From: Robin Chapman
Newsgroups: uk.education.maths,sci.math
Subject: Re: GAUSS'S THEOREM EGREGIUM
Date: Thu, 25 Jun 1998 08:16:12 GMT
In article <6mrtki$nvf$1@apple.news.easynet.net>,
"Vanda Foster" wrote:
>
> Can anyone explain to me the significance of Gauss's Theorem Egregium:
>
> - "The Value of Gaussian curvature does not depend on the parametrization."
I wouldn't paraphrase this in this way. Instead I would say that Gaussian
curvature is an intrinsic propery of a surface in R^n.
> I understand what it basically means but this implies that you can have
> different parametrizations and that I don't really understand. For instance
> if we are considering a 2-dimensional manifold, M, it can be immersed into
> R^3, thereby giving M a differentiable structure. This is a
> 2-parametrization. Does the theorem mean that if we then immerse M into R^4
> the Gaussian curvature is the same as it was before? That seems
> counter-intuitive, because a two-dimensional surface embedded in R^2 should
> be flat, so the curvature should be zero, which is not necessarily true for
> "other" parametrizations. So I think my interpretation of the word "other"
> is wrong. Can anyone help?
One can immerse a 2-manifold M in many ways into R^3 or R^4 and the curvature
will differ. To prevent this one needs a metric on the manifold, and consider
only manifolds which preserve this metric. For instance on R^2 there is a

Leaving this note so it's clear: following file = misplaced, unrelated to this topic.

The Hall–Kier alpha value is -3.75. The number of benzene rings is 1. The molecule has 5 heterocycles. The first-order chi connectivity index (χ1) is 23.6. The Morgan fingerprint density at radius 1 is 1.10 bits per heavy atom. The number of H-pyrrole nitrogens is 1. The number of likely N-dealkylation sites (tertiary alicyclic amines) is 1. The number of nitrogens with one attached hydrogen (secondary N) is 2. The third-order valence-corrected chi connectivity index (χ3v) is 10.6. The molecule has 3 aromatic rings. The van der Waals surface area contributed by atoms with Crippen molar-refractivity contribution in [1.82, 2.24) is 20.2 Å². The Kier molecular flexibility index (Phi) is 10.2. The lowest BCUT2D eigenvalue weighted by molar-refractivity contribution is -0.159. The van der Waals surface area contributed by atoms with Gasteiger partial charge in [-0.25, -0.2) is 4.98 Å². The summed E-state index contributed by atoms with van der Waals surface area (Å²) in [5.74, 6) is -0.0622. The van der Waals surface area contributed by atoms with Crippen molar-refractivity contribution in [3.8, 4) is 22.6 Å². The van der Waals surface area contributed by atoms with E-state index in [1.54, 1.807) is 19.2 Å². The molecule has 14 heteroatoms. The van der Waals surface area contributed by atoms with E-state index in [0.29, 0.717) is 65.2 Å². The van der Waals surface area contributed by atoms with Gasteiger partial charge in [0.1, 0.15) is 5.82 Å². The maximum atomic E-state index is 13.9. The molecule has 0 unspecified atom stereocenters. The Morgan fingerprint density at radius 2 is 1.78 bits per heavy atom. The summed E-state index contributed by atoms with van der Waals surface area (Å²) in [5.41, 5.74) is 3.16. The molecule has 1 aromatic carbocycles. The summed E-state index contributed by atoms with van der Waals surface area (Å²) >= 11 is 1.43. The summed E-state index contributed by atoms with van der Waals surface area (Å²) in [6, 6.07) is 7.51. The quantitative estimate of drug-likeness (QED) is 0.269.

metric dx^2 + dy^2. This is a flat metric with zero curvature.
One can embed a portion of the plane in R^3 in many ways and preserve the
curvature: e.g. as a plane, or a cylinder or a cirular cone, but not
as part of a sphere. On the other hand if the metric is
(1 - x^2 - y^2)(dx^2 + dy^2) on the unit disc, then one cannot embed this
in a metric-preserving way onto a flat surface in R^3. This is what the
Theorema Egregium says: the curvature of the surface depends only on thi
metric form.
> Maybe Gaussian curvature has some special invariance property that I haven't
> yet discovered, but I still can't help feeling that M should be flat when
> embedded in R^2.
>
> Also, if M is embedded in R^2 does it's lack of differentiable structure
> (which apparently it has, according to a rather badly written book I have on
> the subject) mean that it can be treated in a "global" fashion, without
> having to worry about annoying local things like curvature? Can this space
> be treated as a metric space, or a Hilbert space if a norm is introduced?
> These latter two would appear to be spaces that are treated globally, so
> that vectors on a Hilbert space, for instance, are not manipulated with
> reference to an actual point in the space where the vector "lies" (like in
> quantum field theory, in which a vector on Hilbert space is considered, but
> without reference to any specific point in the space). Is this an accurate
> deduction? Is there such a thing as a vector-field on a Hilbert space. I
> think this is a meaningless concept, because a vector-field implies a "local
> structure" of the space which, along with a differentiable structure,
> neither of which these spaces have.
>
Robin Chapman + "They did not have proper
Department of Mathematics - palms at home in Exeter."
University of Exeter, EX4 4QE, UK +
rjc@maths.exeter.ac.uk - Peter Carey,
http://www.maths.ex.ac.uk/~rjc/rjc.html + Oscar and Lucinda
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